March 6, 1985

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Vol. 04, Issue 24
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To mark the 40th anniversary of the bombing of Hiroshima, students from across the United States are sending drawings and messages of peace to students in Japan.
A venturesome blending of old cultural values with new and foreign ideas has given Japanese education its dynamism. A cautious insistence on planning has given it stability.
Even in America, the idea is not as simple as it sounds: Give the best teachers extra pay and recognition and the whole teaching profession will be invigorated.
A careful bureaucrat, Mr. T. tells me that he sometimes writes articles for the education journals. But because the Tokyo-based organization he works for is funded by the government and works with teachers, he cannot write exactly what he wants. He must find a middle ground, he says, to please both the conservative education ministry and the liberal teachers' union. His arguments have to be extremely refined to be able to be of interest to these polarized groups.
Twenty-seven-year-old Yukiko Kunishige is a bright, free-thinking woman who excelled in school until a high-school experience she describes as "closed and narrow" ended her desire for formal education. She skipped college, opting instead for what she calls "the reality of the world."
If Harumi Aoki's students love to call her "a former housewife," it is not from any lack of respect. It's because the noted poet, recently honored with Japan's prestigious "H Prize" for one of her collections, is teaching creative writing to a class full of Osaka housewives.
Whenever I visit Kyoto, I usually stay near the T. family, because Mr. T.--a police detective, private-school owner, interpreter, boarding-house keeper, fortune teller, masseur, musician, etc.--is the best guide to Japanese culture I know and because his wife, "Mama," is a gracious hostess.

Whenever I drop by--no matter what the hour--Mama serves me something to eat or drink and tries to make me comfortable until the sensei (the term for a revered teacher) is free from his various business chores.

Nobuo K. Shimahara is a professor of educational anthropology in the Graduate School of Education at Rutgers, the State University of New Jersey, and a senior researcher at the National Institute of Education, where he is participating in the Japan-America collaborative study initiated by former Secretary of Education Terrel H. Bell.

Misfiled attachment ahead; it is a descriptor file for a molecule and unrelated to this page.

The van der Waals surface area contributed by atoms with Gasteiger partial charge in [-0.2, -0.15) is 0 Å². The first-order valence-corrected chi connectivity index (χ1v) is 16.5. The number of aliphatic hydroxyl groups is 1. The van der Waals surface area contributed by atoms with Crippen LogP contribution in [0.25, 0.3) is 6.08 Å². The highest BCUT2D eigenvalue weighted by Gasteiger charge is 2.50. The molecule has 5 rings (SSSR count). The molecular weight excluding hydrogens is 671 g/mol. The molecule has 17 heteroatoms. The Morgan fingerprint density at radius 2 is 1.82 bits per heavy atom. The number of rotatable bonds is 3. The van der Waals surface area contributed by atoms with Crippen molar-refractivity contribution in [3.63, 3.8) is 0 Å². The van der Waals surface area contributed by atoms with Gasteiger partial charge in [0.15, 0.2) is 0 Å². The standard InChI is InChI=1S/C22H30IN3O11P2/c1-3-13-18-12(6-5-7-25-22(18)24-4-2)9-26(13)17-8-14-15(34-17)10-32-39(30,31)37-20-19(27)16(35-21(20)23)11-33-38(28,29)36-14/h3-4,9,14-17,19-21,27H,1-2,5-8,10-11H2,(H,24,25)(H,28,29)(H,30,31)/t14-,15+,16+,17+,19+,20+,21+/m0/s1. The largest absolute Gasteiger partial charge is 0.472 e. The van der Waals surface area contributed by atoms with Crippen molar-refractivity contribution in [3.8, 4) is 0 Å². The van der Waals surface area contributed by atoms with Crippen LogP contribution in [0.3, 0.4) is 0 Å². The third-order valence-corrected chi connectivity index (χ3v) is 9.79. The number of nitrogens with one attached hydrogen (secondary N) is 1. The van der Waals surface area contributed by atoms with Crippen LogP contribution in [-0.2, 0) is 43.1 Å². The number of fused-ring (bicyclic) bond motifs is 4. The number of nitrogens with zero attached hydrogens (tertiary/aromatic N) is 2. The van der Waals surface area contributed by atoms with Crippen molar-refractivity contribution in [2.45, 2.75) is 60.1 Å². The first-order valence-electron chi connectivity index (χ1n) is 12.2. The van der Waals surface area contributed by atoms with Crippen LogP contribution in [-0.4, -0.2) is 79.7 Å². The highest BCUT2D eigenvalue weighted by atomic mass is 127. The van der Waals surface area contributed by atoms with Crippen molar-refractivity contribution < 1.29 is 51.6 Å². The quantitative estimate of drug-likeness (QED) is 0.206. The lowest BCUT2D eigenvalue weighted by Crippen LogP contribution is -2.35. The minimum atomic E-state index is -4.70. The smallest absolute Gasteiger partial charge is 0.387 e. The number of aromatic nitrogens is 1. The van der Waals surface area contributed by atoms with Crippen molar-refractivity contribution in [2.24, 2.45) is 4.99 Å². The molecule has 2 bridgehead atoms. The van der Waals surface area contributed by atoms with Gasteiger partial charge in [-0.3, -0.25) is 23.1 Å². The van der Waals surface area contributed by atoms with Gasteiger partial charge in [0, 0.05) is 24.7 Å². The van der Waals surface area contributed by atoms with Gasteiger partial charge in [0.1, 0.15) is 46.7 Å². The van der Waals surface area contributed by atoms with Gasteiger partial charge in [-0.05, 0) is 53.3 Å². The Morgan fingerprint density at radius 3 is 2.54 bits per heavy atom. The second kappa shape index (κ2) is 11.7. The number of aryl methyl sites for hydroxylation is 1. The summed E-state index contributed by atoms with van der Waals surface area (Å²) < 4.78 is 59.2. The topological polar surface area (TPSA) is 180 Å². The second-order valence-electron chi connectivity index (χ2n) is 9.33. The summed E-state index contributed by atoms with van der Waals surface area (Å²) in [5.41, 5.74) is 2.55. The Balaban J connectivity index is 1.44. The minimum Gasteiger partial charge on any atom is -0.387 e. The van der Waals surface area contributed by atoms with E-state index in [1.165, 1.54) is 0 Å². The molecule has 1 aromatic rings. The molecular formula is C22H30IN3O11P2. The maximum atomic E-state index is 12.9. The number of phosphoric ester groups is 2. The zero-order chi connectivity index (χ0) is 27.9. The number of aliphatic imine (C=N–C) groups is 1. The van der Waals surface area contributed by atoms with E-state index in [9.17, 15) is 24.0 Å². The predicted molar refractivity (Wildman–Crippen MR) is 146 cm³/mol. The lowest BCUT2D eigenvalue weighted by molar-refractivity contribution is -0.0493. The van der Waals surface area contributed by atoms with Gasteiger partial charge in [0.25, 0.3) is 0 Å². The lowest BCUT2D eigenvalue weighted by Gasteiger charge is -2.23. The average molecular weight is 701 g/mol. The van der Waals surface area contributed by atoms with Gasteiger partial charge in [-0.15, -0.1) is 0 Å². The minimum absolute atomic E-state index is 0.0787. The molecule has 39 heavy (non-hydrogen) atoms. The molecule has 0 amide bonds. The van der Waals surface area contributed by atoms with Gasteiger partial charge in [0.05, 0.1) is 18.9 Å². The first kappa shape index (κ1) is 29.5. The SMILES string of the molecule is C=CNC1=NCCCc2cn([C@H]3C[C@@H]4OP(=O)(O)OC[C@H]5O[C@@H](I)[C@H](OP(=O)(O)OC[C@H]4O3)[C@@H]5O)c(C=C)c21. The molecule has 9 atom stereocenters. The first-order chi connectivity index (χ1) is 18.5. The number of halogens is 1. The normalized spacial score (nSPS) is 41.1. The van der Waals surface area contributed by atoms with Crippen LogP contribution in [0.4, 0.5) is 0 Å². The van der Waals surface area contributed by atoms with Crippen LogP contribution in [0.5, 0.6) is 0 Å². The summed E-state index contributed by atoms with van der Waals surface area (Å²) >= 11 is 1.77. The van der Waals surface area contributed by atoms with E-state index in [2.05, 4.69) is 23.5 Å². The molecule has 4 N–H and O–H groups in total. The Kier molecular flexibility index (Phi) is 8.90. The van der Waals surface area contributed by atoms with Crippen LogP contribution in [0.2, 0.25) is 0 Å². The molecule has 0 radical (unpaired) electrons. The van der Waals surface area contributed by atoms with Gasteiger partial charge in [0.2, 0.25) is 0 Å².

Following are the comments of a broad range of interested parties on how, and whether, the Japanese education system should be changed.
Following is a list of source materials for "Schooling in Japan" and selected readings on the nation and its schools.
As dawn breaks each morning across this nation, working parents wake up hoping that their children will be well enough to go to school, their babysitters will show up, and, above all, the school will be open.
The latest discovery of the textbook critics is that editors of literature anthologies change words, omit passages, and even sometimes rewrite parts of literary works without clearly indicating such editing.
FOUNDATION SUPPORT: Coverage of specific topics in Education Week is supported in part by grants from the Eli and Edythe Broad Foundation, the Bill & Melinda Gates Foundation, the CME Group Foundation, the Carnegie Corporation of New York, the Jack Kent Cooke Foundation, the Joyce Foundation, the NoVo Foundation, the Noyce Foundation, the Raikes Foundation, the Wallace Foundation, and the Walton Family Foundation. The newspaper retains sole editorial control over the content of the articles that are underwritten by the foundations. Additional grants in support of Editorial Projects in Education’s data journalism and video capacity come from the Leona M. and Harry B. Helmsley Charitable Trust and the Schott Foundation for Public Education. (Updated 1/1/2017)

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